Sunflowers and garlic were thankfully growing strong, and some of my roses, my favorite rugosas and old English rose bush were covered in healthy, lovely scented blooms. Plus there were bunches of strawberries left.  I could come home to roses and strawberries any day.


I tackled some of the smaller tasks first like getting all the weeds out of the raised beds and getting our beans, yellow squash and onions in along with some more arugula, although it’s been so hot and dry for us here that I’m not sure this new crop of arugula will make it either.

Then I got Greg to help me in the backyard where the bindweed had completely covered over the raised beds in back. Ever since we built the beds in front, I’ve halfway ignored the ones in back, sometimes planting flowers or late summer/fall crops, but this year it just looked like a crazy, scary jungle. 



I was so smug when we left Georgia and its KUDZU behind all those years ago. Uhhhgg! Bindweed is my own form of Kudzu! As in, it’s a complete fast growing menace, climbing over and killing everything in its wake, and nearly impossible to eradicate. 

Along with all the other projects we have going on inside our 101-year-old house, we’d like to do something fun after we clean up all the bindweed and rip out the old rotten wood from the beds. Keep your fingers crossed! (Or wave your magic wand for me and magically redo our entire backyard!)

Monday, May 5, 2014

Garden Anarchy

Weird things have been happening in our garden this year, weird bad things.  It's like the garden is staging a revolt. Maybe it knows the kids and I are going to be gone for six weeks and it's angry!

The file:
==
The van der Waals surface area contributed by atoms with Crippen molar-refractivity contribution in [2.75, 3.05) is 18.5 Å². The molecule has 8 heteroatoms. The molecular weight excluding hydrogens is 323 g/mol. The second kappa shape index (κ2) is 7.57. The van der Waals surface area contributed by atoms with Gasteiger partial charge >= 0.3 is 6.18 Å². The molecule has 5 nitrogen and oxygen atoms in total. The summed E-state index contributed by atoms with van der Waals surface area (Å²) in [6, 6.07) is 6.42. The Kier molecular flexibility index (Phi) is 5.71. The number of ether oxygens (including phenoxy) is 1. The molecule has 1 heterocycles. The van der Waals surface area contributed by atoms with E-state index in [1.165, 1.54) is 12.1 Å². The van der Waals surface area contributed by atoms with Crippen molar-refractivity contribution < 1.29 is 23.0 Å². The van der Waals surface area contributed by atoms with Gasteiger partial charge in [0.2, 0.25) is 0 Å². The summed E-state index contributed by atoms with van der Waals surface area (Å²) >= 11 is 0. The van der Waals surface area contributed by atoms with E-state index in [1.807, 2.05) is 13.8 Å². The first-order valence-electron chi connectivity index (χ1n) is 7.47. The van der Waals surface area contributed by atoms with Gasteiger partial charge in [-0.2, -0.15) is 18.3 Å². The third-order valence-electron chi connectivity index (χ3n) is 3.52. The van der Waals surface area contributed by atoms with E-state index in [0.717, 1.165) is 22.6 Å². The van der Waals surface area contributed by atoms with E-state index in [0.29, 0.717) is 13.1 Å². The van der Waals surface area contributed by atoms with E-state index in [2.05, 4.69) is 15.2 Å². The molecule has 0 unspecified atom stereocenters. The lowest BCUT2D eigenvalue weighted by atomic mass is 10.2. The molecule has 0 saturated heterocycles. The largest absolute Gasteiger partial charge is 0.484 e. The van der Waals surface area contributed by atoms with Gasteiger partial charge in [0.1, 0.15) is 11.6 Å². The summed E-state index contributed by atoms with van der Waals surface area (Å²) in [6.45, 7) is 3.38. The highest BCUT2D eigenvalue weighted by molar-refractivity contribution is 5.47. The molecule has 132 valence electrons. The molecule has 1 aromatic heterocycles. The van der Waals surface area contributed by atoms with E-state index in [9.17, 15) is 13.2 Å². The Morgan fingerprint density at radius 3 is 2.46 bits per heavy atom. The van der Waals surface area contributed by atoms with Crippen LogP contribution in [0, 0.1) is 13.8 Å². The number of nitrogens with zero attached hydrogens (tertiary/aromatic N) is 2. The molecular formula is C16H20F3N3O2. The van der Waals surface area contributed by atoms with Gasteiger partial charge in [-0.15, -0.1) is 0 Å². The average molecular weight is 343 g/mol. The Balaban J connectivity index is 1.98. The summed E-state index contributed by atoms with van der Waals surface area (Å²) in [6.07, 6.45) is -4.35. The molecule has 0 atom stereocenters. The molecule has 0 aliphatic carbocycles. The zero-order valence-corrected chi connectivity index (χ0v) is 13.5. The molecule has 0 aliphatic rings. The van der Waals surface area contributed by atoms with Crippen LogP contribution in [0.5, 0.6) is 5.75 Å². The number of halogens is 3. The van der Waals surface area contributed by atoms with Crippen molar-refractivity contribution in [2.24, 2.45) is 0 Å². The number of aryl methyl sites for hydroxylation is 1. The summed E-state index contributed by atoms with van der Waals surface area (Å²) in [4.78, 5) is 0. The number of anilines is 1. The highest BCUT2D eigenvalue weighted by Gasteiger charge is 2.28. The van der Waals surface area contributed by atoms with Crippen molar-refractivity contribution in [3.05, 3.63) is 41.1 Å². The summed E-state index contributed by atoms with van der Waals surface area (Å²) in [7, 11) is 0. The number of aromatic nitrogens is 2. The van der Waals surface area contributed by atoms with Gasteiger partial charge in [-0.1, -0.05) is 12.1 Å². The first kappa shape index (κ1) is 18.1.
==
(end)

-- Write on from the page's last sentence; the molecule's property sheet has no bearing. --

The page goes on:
First there are our sugar snap peas, or rather, lack of them. Lily and I started them inside on a tray between two damp paper towels the way we do successfully every year. Not only did most of them fail to open and sprout, but they all turned moldy.  That has never happened to us before.  I bought a different kind of seed this year, I wonder if that could be it.  After our moldy starts we planted over a dozen seeds directly into the soil outside and this is what we have right now.


It's been almost a month and only four tiny sprouts are even trying to grow.  They are joined by a tiny tight mess of lettuce which we didn't plant.

The strawberry plants did not have a good winter; one whole row is practically decimated.


Luckily we had lots of runners popping up all over the garden so I transplanted a few into the strawberry bed and hopefully they will flourish.

The weird winter also killed my two favorite Spanish lavender bushes.  Both of them completely dead. I've never lost a lavender bush before either.


Last year I planted a dozen beautiful fringed leafed tulips on either side of our front gate. One side looks like this,


the other looks like this.


I have no idea where the bulbs went, perhaps some underground creature. 

My peonies have almost no blooms starting, and we won't even talk about what's going on with my radishes




But worst of all, two of my biggest rose bushes have tent worms!!!!!!!!



Goodbye for now garden. I'll be back in June!

Sunday, April 6, 2014

It's All About the Sun


Let's talk about the sun. We have had so much cold hard rain this winter and spring, the kind of relentless chilly monsoons that make you want to keep your head down, not lift it up like you do when you want to feel the sprinkles of a warm summer storm. The kind of rain we’ve been having is the kind that saturates the earth, making it dangerous, dangerous enough to come crashing down and bury people.  

I know we need the rain for our gardens, our land, our lives, but right now we need a break from the rain. We need the sun.